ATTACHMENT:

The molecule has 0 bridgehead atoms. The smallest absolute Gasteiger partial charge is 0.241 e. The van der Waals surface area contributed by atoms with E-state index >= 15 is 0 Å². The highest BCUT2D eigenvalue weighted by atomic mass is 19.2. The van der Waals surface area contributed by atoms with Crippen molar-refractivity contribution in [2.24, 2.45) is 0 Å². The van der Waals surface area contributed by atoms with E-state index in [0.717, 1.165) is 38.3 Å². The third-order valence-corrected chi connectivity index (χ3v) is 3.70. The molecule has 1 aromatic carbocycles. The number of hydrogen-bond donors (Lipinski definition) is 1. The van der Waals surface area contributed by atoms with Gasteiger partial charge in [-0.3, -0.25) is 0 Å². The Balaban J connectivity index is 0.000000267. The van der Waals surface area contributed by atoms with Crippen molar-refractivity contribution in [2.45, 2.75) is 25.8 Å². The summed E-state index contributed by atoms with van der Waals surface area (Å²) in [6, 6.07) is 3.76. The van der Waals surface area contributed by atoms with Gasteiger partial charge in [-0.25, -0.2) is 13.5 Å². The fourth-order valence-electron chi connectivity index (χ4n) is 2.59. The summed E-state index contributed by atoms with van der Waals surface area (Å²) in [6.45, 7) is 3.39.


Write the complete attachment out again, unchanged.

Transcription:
The molecule has 0 bridgehead atoms. The smallest absolute Gasteiger partial charge is 0.241 e. The van der Waals surface area contributed by atoms with E-state index >= 15 is 0 Å². The highest BCUT2D eigenvalue weighted by atomic mass is 19.2. The van der Waals surface area contributed by atoms with Crippen molar-refractivity contribution in [2.24, 2.45) is 0 Å². The van der Waals surface area contributed by atoms with E-state index in [0.717, 1.165) is 38.3 Å². The third-order valence-corrected chi connectivity index (χ3v) is 3.70. The molecule has 1 aromatic carbocycles. The number of hydrogen-bond donors (Lipinski definition) is 1. The van der Waals surface area contributed by atoms with Gasteiger partial charge in [-0.3, -0.25) is 0 Å². The Balaban J connectivity index is 0.000000267. The van der Waals surface area contributed by atoms with Crippen molar-refractivity contribution in [2.45, 2.75) is 25.8 Å². The summed E-state index contributed by atoms with van der Waals surface area (Å²) in [6, 6.07) is 3.76. The van der Waals surface area contributed by atoms with Gasteiger partial charge in [-0.25, -0.2) is 13.5 Å². The fourth-order valence-electron chi connectivity index (χ4n) is 2.59. The summed E-state index contributed by atoms with van der Waals surface area (Å²) in [6.45, 7) is 3.39.